Ahalf-century after Ohr’s death, James Carpenter, an antiques dealer from New Jersey, was making his annual winter tour of the GulfCoast. Carpenter wasn’t looking for pottery; he was shopping for old car parts. One sweltering afternoon in 1968, he stopped at the Ohr Boys Auto Repair in Biloxi. While he was browsing, Ojo Ohr, then himself in his 60s, approached Carpenter’s wife. In his slow Mississippi drawl, Ojo asked, “Would y’all like to see some of my daddy’s pottery?” Carpenter rolled his eyes as if to suggest they had to be going, but his wife, whose curiosity was apparently aroused, said, “Sure.” Back at the cinder block garage, Ojo opened the doors to reveal the most amazing collection of pottery in the history of American ceramics. Several pieces were set out on tables; the rest filled crates stacked to the 12-foot ceiling. A few had been cleaned of their greasy film. Catching the sunlight, they sparkled like the day Ohr had given them life.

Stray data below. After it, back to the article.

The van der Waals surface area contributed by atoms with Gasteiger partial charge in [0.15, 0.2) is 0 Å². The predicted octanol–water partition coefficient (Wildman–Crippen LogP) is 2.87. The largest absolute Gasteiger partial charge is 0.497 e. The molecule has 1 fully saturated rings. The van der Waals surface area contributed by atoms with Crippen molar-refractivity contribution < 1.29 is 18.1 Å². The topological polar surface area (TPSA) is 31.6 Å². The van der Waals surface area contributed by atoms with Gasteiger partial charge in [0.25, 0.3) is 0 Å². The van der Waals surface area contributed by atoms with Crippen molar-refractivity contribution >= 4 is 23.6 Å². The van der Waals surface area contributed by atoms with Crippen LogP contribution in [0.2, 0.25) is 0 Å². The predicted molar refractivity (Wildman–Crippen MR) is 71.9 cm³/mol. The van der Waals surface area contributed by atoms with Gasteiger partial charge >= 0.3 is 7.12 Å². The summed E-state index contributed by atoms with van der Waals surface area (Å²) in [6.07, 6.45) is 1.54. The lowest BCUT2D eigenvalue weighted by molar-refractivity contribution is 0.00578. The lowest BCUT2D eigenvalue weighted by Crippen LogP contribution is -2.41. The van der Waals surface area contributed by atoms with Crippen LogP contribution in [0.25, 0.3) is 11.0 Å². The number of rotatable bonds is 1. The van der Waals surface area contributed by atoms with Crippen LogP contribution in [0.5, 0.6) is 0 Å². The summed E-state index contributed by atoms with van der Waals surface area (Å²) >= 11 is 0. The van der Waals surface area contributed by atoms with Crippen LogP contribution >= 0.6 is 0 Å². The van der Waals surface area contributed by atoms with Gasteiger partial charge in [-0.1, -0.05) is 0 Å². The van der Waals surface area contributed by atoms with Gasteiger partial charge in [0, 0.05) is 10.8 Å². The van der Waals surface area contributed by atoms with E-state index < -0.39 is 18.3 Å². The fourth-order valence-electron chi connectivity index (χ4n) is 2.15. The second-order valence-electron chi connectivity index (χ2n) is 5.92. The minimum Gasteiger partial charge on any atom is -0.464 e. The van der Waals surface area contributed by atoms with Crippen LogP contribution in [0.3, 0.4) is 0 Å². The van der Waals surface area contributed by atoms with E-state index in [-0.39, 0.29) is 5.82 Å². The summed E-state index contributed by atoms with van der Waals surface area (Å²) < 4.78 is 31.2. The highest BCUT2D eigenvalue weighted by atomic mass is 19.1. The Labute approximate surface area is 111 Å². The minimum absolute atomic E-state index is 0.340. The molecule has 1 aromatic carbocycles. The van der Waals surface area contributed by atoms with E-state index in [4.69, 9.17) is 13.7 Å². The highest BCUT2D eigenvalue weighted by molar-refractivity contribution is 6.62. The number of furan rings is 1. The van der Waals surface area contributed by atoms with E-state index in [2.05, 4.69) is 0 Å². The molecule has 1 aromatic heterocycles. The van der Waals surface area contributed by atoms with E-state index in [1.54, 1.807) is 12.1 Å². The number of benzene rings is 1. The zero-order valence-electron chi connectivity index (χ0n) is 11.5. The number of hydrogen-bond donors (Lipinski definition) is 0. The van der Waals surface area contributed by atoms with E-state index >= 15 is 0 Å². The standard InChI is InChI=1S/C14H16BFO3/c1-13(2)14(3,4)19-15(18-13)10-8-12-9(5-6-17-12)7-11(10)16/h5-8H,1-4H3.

Carpenter had never heard of Ohr. Few outside Biloxi had. Yet he recognized the beauty of the work, as did Ohr’s son. When Carpenter reached to pick up a pot, “Ojo chewed me all out,” he later recalled. “ ‘Nobody touches Daddy’s pottery!’ Ojo said.” But he relented, and Carpenter, wondering if he might be able to sell them, was allowed to examine a few pots as Ojo held them up for inspection. Finally, Carpenter decided to take a gamble. He offered $15,000—about two bucks a pot—for the entire lot. Ojo left to consult with his brother and came back shaking his head no. It took several more years for the brothers to decide to part with their legacy and agree on an asking price. In the end they settled on a sum that back then, says Carpenter, “would have bought a very desirable house”—in the range of $50,000. But according to one Ohr scholar, by the time Carpenter returned with the money, Ojo had upped the price to $1.5 million. After three more summers of negotiations, for a price rumored to be closer to the lower figure, Carpenter moved Ohr’s treasures to New Jersey, where they began trickling onto the marketplace.